Category: Preclinical Development
Purpose: New approaches are essential to mitigate drug-resistant seizures. We previously showed that physical activity delayed kindling development in the corneal kindling model. A limitation of this study was only male mice were used. Therefore, using both male and female mice simultaneously, we tested if voluntary running delayed kindling development in chronic corneal kindling, a model for human partial epilepsy.
Methods: Kindling refers to repeated electrical or chemical stimuli, which ultimately reduces the seizure (SZ) threshold and causes seizures. In corneal kindling model, mice receive twice daily electrical stimulation through eyes following tetracaine treatment for two to three weeks. The mouse is fully kindled when it demonstrates 4 consecutive stage 4 or 5 seizures, the severe form of seizures. Once mice are fully kindled, the electrical stimuli are discontinued. For non-kindled mice, electrical stimuli are continued for two to three weeks. Mice with lower SZ threshold require a smaller number of stimulations to be fully kindled than mice with higher SZ threshold. Kindling was performed in male and female CF1 mice as previously reported. (Willis, S, et al. Neurobiol Dis. 20 10;40(3):565-572) To assess kindling development, mice were divided into four groups, group A (exercise male), group B (sedentary male), group C (exercise female), group D (sedentary female). Group A and group C had free access to exercise wheels while group B and group D mice did not. After 3 weeks of physical activity, kindling was conducted for 3 weeks and seizures scored.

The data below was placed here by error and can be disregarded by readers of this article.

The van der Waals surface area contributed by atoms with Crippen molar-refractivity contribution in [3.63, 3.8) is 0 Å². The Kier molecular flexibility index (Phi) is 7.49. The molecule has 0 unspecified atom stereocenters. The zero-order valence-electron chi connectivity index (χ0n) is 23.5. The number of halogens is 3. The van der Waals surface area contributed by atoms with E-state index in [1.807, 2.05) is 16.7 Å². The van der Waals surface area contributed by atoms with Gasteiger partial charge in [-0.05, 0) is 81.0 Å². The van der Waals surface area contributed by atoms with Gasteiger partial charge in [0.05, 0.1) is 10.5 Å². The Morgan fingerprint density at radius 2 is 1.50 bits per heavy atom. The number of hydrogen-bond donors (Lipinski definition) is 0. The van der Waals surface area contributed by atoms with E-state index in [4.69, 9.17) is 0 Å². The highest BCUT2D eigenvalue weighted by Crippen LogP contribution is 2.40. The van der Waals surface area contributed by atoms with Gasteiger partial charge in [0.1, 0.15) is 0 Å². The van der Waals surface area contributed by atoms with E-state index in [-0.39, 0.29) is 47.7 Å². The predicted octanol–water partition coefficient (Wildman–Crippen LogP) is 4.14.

Results: Physical activity delayed kindling development. The average number of stimulations required to be fully kindled was larger in exercise mice than sedentary mice in both male mice [group A: 36.75, group B: 25.45] and female mice [group C: 32.14, group D: 22.44] (Figure 1). Furthermore, the percentage of fully kindled mice were significantly lower in exercise mice than sedentary mice in both male mice [group A: 40% (4/10), group B: 82.5% (33/40)] and female mice [group C: 70% (7/10), group D: 90% (36/40)] (Figure 2). When the comparison was made for exercise groups (group A vs group C) and sedentary groups (group B vs group D), female mice required fewer stimulations than male mice in both exercise groups and sedentary groups in a stepwise progression of corneal kindling, suggesting sex differences in this model (Figure 3).
Conclusion: Physical activity delayed kindling development. This result confirms the reproducibility of the previous experiment that has also demonstrated delaying kindling development in exercise mice. Furthermore, the anticonvulsant effect of physical activity is more evident in male mice than female mice, suggesting the sex difference in this model. Future studies will be directed to investigate the metabolic and biochemical mechanism(s) behind the beneficial effects of exercise on seizures and to assess sex differences in corneal kindling.